Hearing loss from meningitis can vary in degree, from moderate hearing loss to profound hearing loss. In some cases, permanent hearing loss and deafness is possible. Also, hearing loss can be unilateral (in one ear) or bilateral. 

Some hearing loss is temporary. For example, many children experience glue ear, a temporary dulling of sound. It is caused by fluid filling the middle ear.

Other effects of meningitis on hearing and balance

Meningitis also puts children at an increased risk for ossification, excess bone growth in the cochlea.

This can contribute to greater hearing loss and make interventions like cochlear implants much harder. 

Also, since the auditory and vestibular systems are closely related, damage to the auditory system can affect balance.

How Is Hearing Loss Diagnosed?

Hearing loss is determined by a hearing care professional, like an audiologist or an ENT (ear, nose, throat) physician.

These professionals are trained to perform several hearing tests to determine the extent of hearing loss. 

In addition to audiometry pure-tone tests to examine hearing sensitivity, other tests include auditory function tests and behavioral tests. These tests could include:

  • Auditory brainstem response (ABR) - In this test, probes on the head measure how brain wave activity responds to sound. 
  • Otoacoustic emissions (OAE) - In this test, sounds are transmitted into the ear through small earphones, measuring how much reflects back. 
  • Acoustic reflex measures - This test measures how much the middle ear tightens in response to loud sounds. 
  • Behavioral observation audiometry (BOA) - This behavioral test is used to see how well infants respond to sound. 

How Is Hearing Loss Treated?

During a meningitis infection, interventions like corticosteroids (like dexamethasone) are common to help mitigate inflammation and damage to the inner ear.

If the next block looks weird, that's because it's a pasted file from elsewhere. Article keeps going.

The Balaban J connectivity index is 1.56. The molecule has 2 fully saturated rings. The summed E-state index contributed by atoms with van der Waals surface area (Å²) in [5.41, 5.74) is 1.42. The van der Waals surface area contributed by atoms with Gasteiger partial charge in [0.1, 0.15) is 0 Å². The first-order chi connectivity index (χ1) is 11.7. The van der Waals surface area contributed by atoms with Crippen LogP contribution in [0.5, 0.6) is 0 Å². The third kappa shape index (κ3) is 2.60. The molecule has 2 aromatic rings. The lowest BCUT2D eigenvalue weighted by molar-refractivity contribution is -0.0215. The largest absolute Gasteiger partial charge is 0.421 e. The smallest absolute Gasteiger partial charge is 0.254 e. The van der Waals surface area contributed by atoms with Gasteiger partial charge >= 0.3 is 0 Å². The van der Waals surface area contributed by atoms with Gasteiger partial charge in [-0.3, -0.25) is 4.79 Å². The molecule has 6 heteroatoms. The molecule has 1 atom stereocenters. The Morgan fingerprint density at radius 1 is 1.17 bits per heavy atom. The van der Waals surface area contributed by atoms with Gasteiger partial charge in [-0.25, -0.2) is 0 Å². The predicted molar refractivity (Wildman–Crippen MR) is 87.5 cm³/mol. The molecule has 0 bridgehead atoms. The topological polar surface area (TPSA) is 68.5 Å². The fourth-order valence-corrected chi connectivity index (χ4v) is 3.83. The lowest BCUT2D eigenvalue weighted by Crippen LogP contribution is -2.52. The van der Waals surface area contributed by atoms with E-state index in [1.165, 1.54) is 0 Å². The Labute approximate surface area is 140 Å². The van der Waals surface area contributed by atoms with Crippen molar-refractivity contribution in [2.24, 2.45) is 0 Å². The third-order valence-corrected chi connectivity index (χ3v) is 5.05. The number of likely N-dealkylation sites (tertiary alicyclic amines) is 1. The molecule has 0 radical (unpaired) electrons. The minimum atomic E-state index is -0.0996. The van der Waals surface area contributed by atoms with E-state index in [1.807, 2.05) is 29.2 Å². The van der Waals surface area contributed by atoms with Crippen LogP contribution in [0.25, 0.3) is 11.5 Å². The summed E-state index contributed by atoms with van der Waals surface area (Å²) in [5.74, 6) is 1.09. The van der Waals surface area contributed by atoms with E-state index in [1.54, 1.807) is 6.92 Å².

In most cases, sensorineural hearing loss caused by meningitis is treated with amplification devices like hearing aids.

More intense interventions like cochlear implants may restore some hearing function if hearing loss is severe. 

In addition to these interventions, there are several support options for children to help manage hearing loss. These may include speech-language therapy, auditory-verbal therapy for deaf children, and more. 

The Bottom Line

Meningitis can be a devastating condition that leaves individuals with permanent disabilities, such as hearing loss.

Prevention is the best first line of defense; this is where vaccinations come into play. 

However, if you suspect meningitis, early treatment is key. If hearing loss is associated with meningitis, your healthcare provider will most likely provide you with a referral to visit an audiologist trained to diagnose hearing loss and can follow up with a treatment plan.

Check out the USA Rx Hearing Loss Blog for more information on hearing loss and treatment options.

References, Studies and Sources:

Meningitis | WHO

Meningitis, Bacterial | NORD (National Organization for Rare Disorders)

Hearing loss and tinnitus after meningitis | Meningitis.org

Risk Factors for Hearing Loss From Meningitis in Children: The Children's Hospital Experience | Infectious Diseases | JAMA - Arch Otolaryngol Head Neck Surg

Hearing impairment in children after bacterial meningitis: incidence and resource implications; H. Fortnum, 1993 | DOI | PubMed

Hearing Impairment in Childhood Bacterial Meningitis Is Little Relieved by Dexamethasone or Glycerol | Pediatrics | AAP Publication